Have you ever had that awkward experience when you drink a cold beverage and immediately feel a sharp pain in your teeth? You’re not alone. In fact, one in eight people has this same problem with tooth sensitivity. So what’s the cause? Believe it or not, tooth sensitivity such as this doesn’t have anything to do with cavities or even braces, the most common cause is brushing with too much force.
The Effects of Brushing Too Hard
Before, during and after undergoing orthodontic treatment, the concept of brushing your teeth regularly was drilled into your brain as the best way to maintain good oral health and hygiene. While some take this advice and brush as recommended (every morning, every night and shortly after each meal), some people translate this to mean that they should be brushing more aggressively. This is NOT the case.
Over-brushing or brushing too aggressively can wear down the protective layers that make up the tooth enamel. Additionally, it can push the gums back further – exposing the dentin layer under the enamel even more. This dentin layer leaves the teeth vulnerable to the nerves underneath that cause pain and discomfort when exposed to hot, cold and acidic foods
If you’re a fan of food like we are (and really, who isn’t?), then Thanksgiving just might be one of your favorite holidays. Not only do you get to spend time with the ones you love, but you can also eat all the foods you might not get to eat as often.
So how do you enjoy the same joys of Thanksgiving while wearing your braces? To help you navigate the serving tables at your Thanksgiving gatherings this year, we at Wilke Orthodontics have a few tips for getting through all three courses.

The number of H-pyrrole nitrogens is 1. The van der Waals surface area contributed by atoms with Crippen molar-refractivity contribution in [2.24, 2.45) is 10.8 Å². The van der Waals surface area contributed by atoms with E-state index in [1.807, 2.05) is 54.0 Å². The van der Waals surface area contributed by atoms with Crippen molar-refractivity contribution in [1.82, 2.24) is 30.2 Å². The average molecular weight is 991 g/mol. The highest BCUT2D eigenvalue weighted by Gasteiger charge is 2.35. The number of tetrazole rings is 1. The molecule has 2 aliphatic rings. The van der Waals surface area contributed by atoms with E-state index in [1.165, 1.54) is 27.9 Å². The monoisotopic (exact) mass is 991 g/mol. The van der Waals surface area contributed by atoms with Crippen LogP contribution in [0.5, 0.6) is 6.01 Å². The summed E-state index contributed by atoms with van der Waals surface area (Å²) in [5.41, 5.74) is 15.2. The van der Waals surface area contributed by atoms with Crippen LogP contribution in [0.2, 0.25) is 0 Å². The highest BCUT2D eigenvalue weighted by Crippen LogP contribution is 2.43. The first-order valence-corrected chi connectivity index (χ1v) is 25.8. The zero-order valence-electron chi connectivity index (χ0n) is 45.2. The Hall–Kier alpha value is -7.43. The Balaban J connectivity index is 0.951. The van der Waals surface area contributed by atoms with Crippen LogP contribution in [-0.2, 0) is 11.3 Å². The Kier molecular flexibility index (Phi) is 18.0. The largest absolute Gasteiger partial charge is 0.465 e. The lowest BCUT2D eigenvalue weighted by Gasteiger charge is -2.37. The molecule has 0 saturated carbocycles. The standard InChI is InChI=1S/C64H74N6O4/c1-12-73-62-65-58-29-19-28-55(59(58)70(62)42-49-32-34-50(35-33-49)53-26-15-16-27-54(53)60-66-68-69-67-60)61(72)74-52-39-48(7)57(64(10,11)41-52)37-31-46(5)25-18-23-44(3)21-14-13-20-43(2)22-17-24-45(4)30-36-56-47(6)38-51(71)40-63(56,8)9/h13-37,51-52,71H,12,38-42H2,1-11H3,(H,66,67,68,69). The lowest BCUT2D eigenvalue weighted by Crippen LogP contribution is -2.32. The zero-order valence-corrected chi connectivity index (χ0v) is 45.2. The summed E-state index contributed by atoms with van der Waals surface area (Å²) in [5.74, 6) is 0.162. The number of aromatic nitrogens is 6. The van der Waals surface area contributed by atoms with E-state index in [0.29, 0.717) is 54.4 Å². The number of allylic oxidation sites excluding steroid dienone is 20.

Starters & Appetizers
Typically, while you’re waiting for guests to arrive or dinner to start, appetizers are brought out to keep you satisfied until the entrees were ready. While many common appetizers may not be good to consume with braces on, there are still quite a few options still open to you. To make it even easier, we’ve created two short lists to follow:
- Appetizer Do’s: cheese chunks or slices, salami or pepperoni slices, soft dips with bread, meatballs or cocktail weenies in sauce.
- Appetizer Don’ts: crunchy raw vegetables, chips, popcorn and nuts.
Dr. Kevin Wilke and the team at Wilke Orthodontics want to dispel an urban legend about chewing gum: if you swallow a wad of gum, it does not sit in your stomach for seven years. In most cases, actually, not even seven days. Chewing gum, although not meant to be swallowed, passes harmlessly through the digestive system and is excreted in the same manner as everything else we eat.
There is some truth to the myth, however: chewing gum is not digested. It contains resins, sometimes natural and sometimes synthetic, which our bodies cannot break down. Gum is simply passed along our digestive tract.
In rare cases, excessive amounts of swallowed gum can lead to constipation and intestinal blockage in young children. But parents need not be alarmed. Young children are not more susceptible to complications involving swallowed gum; young children are simply the only people who might swallow enough gum to cause digestive problems. Kids often forget or may not understand that gum is for chewing and not swallowing.
It’s that time of year again! Halloween is just around the corner and we at Wilke Orthodontics are here to get you ready. For those of you currently in braces, you may be wondering how you can stand out with your costume while disguising your orthodontic treatment. Fear not! Here are six fun costume ideas you can try that make the most of your braces.
Darla from Finding Nemo
This character from the classic kid’s movie, Finding Nemo, is often what comes to mind when people think of costumes featuring braces. Darla’s enthusiasm for animals (often times too intense) and full face of metal made her one of the most memorable characters in the movie.
To achieve this look, find a purple sweater, white button down shirt, plaid skirt, plastic bag filled with water and fish and, most importantly, add freckles and something that resembles headgear to your face.